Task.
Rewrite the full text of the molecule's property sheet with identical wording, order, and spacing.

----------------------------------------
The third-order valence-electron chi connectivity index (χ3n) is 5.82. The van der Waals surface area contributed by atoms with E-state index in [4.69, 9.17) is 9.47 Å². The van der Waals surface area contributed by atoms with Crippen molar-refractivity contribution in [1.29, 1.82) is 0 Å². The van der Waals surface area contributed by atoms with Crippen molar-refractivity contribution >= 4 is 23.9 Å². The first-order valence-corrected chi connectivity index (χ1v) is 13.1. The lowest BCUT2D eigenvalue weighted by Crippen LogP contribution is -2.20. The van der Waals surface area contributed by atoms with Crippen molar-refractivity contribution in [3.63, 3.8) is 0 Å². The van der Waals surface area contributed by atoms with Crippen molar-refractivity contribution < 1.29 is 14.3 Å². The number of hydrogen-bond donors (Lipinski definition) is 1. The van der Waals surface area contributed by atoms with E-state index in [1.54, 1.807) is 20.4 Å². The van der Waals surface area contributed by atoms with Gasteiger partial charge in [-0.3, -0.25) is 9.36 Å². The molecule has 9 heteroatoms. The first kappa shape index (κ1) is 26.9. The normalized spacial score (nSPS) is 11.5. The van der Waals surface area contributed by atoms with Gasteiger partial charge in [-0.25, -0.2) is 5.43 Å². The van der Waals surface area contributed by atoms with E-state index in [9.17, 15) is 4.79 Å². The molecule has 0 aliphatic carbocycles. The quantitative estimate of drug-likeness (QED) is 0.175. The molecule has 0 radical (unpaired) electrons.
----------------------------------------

The third-order valence-electron chi connectivity index (χ3n) is 5.82. The van der Waals surface area contributed by atoms with E-state index in [4.69, 9.17) is 9.47 Å². The van der Waals surface area contributed by atoms with Crippen molar-refractivity contribution in [1.29, 1.82) is 0 Å². The van der Waals surface area contributed by atoms with Crippen molar-refractivity contribution >= 4 is 23.9 Å². The first-order valence-corrected chi connectivity index (χ1v) is 13.1. The lowest BCUT2D eigenvalue weighted by Crippen LogP contribution is -2.20. The van der Waals surface area contributed by atoms with Crippen molar-refractivity contribution in [3.63, 3.8) is 0 Å². The van der Waals surface area contributed by atoms with Crippen molar-refractivity contribution < 1.29 is 14.3 Å². The number of hydrogen-bond donors (Lipinski definition) is 1. The van der Waals surface area contributed by atoms with E-state index in [1.54, 1.807) is 20.4 Å². The van der Waals surface area contributed by atoms with Gasteiger partial charge in [-0.3, -0.25) is 9.36 Å². The molecule has 9 heteroatoms. The first kappa shape index (κ1) is 26.9. The normalized spacial score (nSPS) is 11.5. The van der Waals surface area contributed by atoms with Gasteiger partial charge in [-0.25, -0.2) is 5.43 Å². The van der Waals surface area contributed by atoms with E-state index in [9.17, 15) is 4.79 Å². The molecule has 0 aliphatic carbocycles. The quantitative estimate of drug-likeness (QED) is 0.175. The molecule has 0 radical (unpaired) electrons.